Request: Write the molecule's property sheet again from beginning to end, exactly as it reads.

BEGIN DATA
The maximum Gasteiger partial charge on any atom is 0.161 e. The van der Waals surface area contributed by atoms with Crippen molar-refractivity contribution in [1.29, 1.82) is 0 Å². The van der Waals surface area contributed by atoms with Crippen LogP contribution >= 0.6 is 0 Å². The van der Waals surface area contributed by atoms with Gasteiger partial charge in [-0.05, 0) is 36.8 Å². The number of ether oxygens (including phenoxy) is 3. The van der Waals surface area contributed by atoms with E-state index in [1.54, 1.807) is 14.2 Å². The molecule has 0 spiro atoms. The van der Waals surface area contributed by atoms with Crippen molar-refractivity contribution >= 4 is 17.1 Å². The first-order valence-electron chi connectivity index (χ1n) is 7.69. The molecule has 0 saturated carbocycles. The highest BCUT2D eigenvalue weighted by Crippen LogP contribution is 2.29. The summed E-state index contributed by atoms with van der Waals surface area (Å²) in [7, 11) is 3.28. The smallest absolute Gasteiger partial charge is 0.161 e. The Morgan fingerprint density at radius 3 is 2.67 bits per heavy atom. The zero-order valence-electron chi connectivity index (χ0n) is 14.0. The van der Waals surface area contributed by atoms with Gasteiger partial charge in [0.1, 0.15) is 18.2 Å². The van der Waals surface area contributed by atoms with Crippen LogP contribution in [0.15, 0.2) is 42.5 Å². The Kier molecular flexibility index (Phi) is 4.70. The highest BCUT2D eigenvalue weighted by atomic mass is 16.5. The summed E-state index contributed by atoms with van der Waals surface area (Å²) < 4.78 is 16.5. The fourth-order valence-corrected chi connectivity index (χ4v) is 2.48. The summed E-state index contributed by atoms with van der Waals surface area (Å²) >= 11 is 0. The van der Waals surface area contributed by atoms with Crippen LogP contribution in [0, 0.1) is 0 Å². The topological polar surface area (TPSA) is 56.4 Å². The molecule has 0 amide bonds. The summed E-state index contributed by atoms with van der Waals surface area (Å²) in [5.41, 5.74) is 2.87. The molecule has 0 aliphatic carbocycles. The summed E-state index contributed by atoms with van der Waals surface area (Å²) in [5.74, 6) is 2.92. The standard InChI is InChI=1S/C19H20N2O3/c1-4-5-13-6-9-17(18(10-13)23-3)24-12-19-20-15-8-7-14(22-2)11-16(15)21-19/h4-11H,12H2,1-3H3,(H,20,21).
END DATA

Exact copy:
The maximum Gasteiger partial charge on any atom is 0.161 e. The van der Waals surface area contributed by atoms with Crippen molar-refractivity contribution in [1.29, 1.82) is 0 Å². The van der Waals surface area contributed by atoms with Crippen LogP contribution >= 0.6 is 0 Å². The van der Waals surface area contributed by atoms with Gasteiger partial charge in [-0.05, 0) is 36.8 Å². The number of ether oxygens (including phenoxy) is 3. The van der Waals surface area contributed by atoms with E-state index in [1.54, 1.807) is 14.2 Å². The molecule has 0 spiro atoms. The van der Waals surface area contributed by atoms with Crippen molar-refractivity contribution >= 4 is 17.1 Å². The first-order valence-electron chi connectivity index (χ1n) is 7.69. The molecule has 0 saturated carbocycles. The highest BCUT2D eigenvalue weighted by Crippen LogP contribution is 2.29. The summed E-state index contributed by atoms with van der Waals surface area (Å²) in [7, 11) is 3.28. The smallest absolute Gasteiger partial charge is 0.161 e. The Morgan fingerprint density at radius 3 is 2.67 bits per heavy atom. The zero-order valence-electron chi connectivity index (χ0n) is 14.0. The van der Waals surface area contributed by atoms with Gasteiger partial charge in [0.1, 0.15) is 18.2 Å². The van der Waals surface area contributed by atoms with Crippen LogP contribution in [0.15, 0.2) is 42.5 Å². The Kier molecular flexibility index (Phi) is 4.70. The highest BCUT2D eigenvalue weighted by atomic mass is 16.5. The summed E-state index contributed by atoms with van der Waals surface area (Å²) < 4.78 is 16.5. The fourth-order valence-corrected chi connectivity index (χ4v) is 2.48. The summed E-state index contributed by atoms with van der Waals surface area (Å²) >= 11 is 0. The van der Waals surface area contributed by atoms with Crippen LogP contribution in [0, 0.1) is 0 Å². The topological polar surface area (TPSA) is 56.4 Å². The molecule has 0 amide bonds. The summed E-state index contributed by atoms with van der Waals surface area (Å²) in [5.41, 5.74) is 2.87. The molecule has 0 aliphatic carbocycles. The summed E-state index contributed by atoms with van der Waals surface area (Å²) in [5.74, 6) is 2.92. The standard InChI is InChI=1S/C19H20N2O3/c1-4-5-13-6-9-17(18(10-13)23-3)24-12-19-20-15-8-7-14(22-2)11-16(15)21-19/h4-11H,12H2,1-3H3,(H,20,21).